Transfalcine Route for Preservation of Parasagittal Veins Free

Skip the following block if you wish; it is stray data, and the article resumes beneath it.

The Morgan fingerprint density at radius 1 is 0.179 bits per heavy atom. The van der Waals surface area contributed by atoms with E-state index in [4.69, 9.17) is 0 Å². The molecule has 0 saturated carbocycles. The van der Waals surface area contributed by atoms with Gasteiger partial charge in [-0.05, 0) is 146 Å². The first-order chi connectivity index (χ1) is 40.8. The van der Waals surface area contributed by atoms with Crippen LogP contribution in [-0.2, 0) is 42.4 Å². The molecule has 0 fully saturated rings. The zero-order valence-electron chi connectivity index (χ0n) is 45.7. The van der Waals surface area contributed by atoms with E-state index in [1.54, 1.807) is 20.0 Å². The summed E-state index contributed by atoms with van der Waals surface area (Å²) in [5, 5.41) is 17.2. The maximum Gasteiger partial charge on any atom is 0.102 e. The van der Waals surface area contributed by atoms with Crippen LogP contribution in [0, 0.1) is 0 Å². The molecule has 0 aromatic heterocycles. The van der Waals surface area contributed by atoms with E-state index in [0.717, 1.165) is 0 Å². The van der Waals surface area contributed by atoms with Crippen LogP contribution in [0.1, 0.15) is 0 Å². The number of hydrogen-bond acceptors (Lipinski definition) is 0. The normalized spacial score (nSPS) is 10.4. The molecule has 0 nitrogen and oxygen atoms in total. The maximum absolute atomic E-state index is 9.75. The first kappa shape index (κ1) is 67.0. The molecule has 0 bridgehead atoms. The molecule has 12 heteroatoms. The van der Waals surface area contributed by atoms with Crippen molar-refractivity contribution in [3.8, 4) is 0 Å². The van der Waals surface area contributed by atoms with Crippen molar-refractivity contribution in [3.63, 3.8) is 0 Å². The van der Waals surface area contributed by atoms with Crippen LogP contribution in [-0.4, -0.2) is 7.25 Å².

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The operative agenda should remain flexible and change based on moment to moment intraoperative findings. Let's illustrate this important principle using this video where I changed the plan across the interhemispheric corridor in order to preserve important parasagittal veins. This is a 52-year-old female who presented with left-sided posterior medial frontal metastasis. The location of the mass is obvious. Slight edema is present. This mass is relatively small and close to midline. Therefore, an ipsilateral interhemispheric corridor was chosen. The patient was placed in the lateral position with the left side down to exploit gravity retraction. You can see the location of the midline. The craniotomy was initially performed. The superior sagittal sinus was un-roofed. Again, this is the left side. A large parasagittal vein, most likely to the vein of Trolard was uncovered. You can see the vein is pretty much in the middle of our exposure and very adherent. I attempted to untether the vein, however, despite this maneuver, mobilization of the hemisphere would lead to its injury. You can see the operative quarter's relatively small. I altered my operative plan, expanded my craniotomy on the other side. Approached the tumor via the contralateral interhemispheric transfalcine approach. You can see that gravity retraction facilitates the contralatal hemisphere to fall onto my operative corridor. Therefore, a retractor was used. The vein on this side was relatively well out of our operative corridor after it was untethered. The falx over the tumor was exposed using neuronavigation. A transfalcine approach was created. A medial hemisphere over the tumor was widely exposed. You can see additional dissection of the falx using the blunt hook to mobilize the falx and a 15 blade knife to cut the falx. Here's the medial part of the hemisphere overlying the tumor. There, so, the procedure is very straightforward as the tumor is removed and delivered. Again, you can see the importance of a flexible operative agenda, rather than placing the large parasagittal vein at risk with the associated risks of venous infarction, I redirected my attention to the contralateral side and approached the tumor via the transfalcine approach. Thank you.
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